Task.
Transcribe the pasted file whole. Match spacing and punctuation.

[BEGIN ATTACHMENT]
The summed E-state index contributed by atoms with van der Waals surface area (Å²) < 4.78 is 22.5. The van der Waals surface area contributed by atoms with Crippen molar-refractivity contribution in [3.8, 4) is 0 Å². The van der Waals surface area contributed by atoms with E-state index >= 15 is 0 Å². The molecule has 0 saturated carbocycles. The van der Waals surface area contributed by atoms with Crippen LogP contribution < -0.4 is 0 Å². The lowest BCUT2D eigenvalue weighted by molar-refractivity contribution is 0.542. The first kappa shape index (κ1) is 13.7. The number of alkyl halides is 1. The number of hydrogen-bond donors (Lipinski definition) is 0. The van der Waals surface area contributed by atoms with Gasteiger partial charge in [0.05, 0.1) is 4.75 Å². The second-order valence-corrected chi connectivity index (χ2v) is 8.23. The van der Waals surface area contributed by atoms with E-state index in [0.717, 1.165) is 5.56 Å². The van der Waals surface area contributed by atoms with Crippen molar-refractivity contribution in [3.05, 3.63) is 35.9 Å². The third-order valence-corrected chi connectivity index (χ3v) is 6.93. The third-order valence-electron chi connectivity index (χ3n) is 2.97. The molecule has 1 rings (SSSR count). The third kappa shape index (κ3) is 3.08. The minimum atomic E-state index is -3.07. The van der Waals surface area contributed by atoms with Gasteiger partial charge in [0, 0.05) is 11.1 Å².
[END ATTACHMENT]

The summed E-state index contributed by atoms with van der Waals surface area (Å²) < 4.78 is 22.5. The van der Waals surface area contributed by atoms with Crippen molar-refractivity contribution in [3.8, 4) is 0 Å². The van der Waals surface area contributed by atoms with E-state index >= 15 is 0 Å². The molecule has 0 saturated carbocycles. The van der Waals surface area contributed by atoms with Crippen LogP contribution < -0.4 is 0 Å². The lowest BCUT2D eigenvalue weighted by molar-refractivity contribution is 0.542. The first kappa shape index (κ1) is 13.7. The number of alkyl halides is 1. The number of hydrogen-bond donors (Lipinski definition) is 0. The van der Waals surface area contributed by atoms with Gasteiger partial charge in [0.05, 0.1) is 4.75 Å². The second-order valence-corrected chi connectivity index (χ2v) is 8.23. The van der Waals surface area contributed by atoms with E-state index in [0.717, 1.165) is 5.56 Å². The van der Waals surface area contributed by atoms with Crippen molar-refractivity contribution in [3.05, 3.63) is 35.9 Å². The third-order valence-corrected chi connectivity index (χ3v) is 6.93. The third-order valence-electron chi connectivity index (χ3n) is 2.97. The molecule has 1 rings (SSSR count). The third kappa shape index (κ3) is 3.08. The minimum atomic E-state index is -3.07. The van der Waals surface area contributed by atoms with Gasteiger partial charge in [0, 0.05) is 11.1 Å².